FIFPro, the global soccer players union, has officially started legal action against FIFA. The move was triggered by the governing body’s continued plans to create more matches in the calendar. However, the court case essentially centers around the 2025 Club World Cup. FIFPro currently represents around 65,000 professional players around the world.

The 2025 Club World Cup in the United States expands from seven teams to 32. The tournament, typically played during winter months, is moving to the summer due to the expansion. FIFA’s updated competition will now last about one month, about four times the usual length of previous Club World Cup tournaments.

UEFA is set to see the biggest influx of clubs at the upcoming competition. A dozen European sides will feature in the expanded competition in America. CONCACAF, the hosting confederation, will see five teams play throughout the tournament. Mexican trio Leon, Monterrey, and Pachuca have already qualified, as have the Seattle Sounders. One more club from the region will also join the quartet at the competition.

Union says FIFA’s decision to expand Club World Cup ‘violates player rights’

FIFPro’s lawsuit is being led by England’s Professional Footballers’ Association (PFA) and their French counterpart. The groups officially submitted legal paperwork regarding the issue in Belgium on Thursday. While the wheels are now in motion, a quick case is highly unlikely. The two sides are in for a lengthy battle in the European courts.

The global player union released a statement on their decision to pursue legal action against FIFA. FIFPro claims that the move to heavily expand the Club World Cup “violates the rights of players” under current laws.

“The English Professional Footballers Association (PFA) and the Union Nationale des Footballeurs Professionnels (French player union) are, with the support of FIFPRO Europe, asking the Brussels Court of Commerce to refer the case to the European Court of Justice (ECJ) with four questions for a preliminary ruling,” stated the union.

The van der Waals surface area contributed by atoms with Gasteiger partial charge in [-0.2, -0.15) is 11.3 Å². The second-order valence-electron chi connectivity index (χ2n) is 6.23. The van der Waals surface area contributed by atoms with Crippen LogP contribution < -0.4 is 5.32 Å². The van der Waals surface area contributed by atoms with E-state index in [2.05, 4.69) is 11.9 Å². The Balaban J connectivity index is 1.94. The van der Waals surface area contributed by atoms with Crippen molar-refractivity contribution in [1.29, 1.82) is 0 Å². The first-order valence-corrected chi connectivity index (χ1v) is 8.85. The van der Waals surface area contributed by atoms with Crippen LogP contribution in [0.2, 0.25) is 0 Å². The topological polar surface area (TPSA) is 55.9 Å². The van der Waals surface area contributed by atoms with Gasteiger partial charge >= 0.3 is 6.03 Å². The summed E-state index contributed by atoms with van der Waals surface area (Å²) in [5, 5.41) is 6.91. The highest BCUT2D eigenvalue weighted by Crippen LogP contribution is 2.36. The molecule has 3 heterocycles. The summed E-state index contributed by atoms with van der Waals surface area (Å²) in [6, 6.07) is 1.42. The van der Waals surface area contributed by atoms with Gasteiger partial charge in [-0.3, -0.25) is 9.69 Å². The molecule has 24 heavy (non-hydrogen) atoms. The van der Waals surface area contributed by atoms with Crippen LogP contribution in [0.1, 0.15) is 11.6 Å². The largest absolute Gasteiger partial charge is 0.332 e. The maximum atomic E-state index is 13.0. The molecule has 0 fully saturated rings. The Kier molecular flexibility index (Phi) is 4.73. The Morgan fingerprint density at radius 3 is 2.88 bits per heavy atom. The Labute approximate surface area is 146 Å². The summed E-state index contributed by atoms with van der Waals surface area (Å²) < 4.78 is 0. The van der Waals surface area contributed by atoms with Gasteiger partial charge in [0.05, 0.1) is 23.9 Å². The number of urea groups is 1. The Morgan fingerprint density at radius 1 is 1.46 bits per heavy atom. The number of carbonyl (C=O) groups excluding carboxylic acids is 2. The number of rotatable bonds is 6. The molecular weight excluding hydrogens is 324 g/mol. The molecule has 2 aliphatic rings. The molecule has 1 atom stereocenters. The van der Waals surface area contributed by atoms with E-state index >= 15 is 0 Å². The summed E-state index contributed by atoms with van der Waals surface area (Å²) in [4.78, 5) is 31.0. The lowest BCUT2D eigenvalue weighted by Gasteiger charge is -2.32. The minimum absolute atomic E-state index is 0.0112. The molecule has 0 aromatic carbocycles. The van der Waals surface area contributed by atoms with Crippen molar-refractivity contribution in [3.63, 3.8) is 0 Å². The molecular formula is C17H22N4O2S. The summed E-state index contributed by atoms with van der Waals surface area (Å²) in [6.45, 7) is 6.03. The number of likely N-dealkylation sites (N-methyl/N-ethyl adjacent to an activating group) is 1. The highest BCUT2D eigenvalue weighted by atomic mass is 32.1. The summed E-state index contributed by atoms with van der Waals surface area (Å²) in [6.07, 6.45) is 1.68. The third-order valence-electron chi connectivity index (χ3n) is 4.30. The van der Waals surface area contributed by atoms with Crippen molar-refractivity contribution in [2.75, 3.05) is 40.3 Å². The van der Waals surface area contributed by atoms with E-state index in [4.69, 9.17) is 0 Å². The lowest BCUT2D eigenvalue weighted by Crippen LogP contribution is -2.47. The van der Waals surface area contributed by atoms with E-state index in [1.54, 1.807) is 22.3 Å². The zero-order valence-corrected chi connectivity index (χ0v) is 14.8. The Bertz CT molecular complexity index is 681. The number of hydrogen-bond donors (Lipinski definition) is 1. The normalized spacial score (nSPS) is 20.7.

“Players and their unions have consistently highlighted the current football calendar as overloaded and unworkable. However, FIFA, as highlighted in recent representations by international unions and leagues, have failed to meaningfully engage or negotiate and have unilaterally continued a program of competition expansion despite the opposition of player unions.”

Premier League, LaLiga execs previously hinted at tournament boycott

Premier League and LaLiga representatives threatened to boycott the 2025 Club World Cup. Presidents for the two massive leagues claimed that the expanded tournament disregarded players’ welfare. The 2025 Club World Cup currently starts on June 15 and runs for nearly one month. This timeframe is just two weeks after the end of the European club calendar.

LaLiga side Real Madrid then announced that they would not compete at the tournament. The Spanish giants recently won the Champions League title, automatically booking a place at the Club World Cup. Real manager Carlo Ancelotti affirmed his team’s decision by echoing concerns over player safety.

Although FIFA has rejected protecting their players, the court case could very well bring significant changes. Players, coaches, and fans have regularly complained about a congested calendar. Studies have shown that the extra matches have taken a toll on the players. Not only are injuries on the rise, but mental health concerns are also up as well.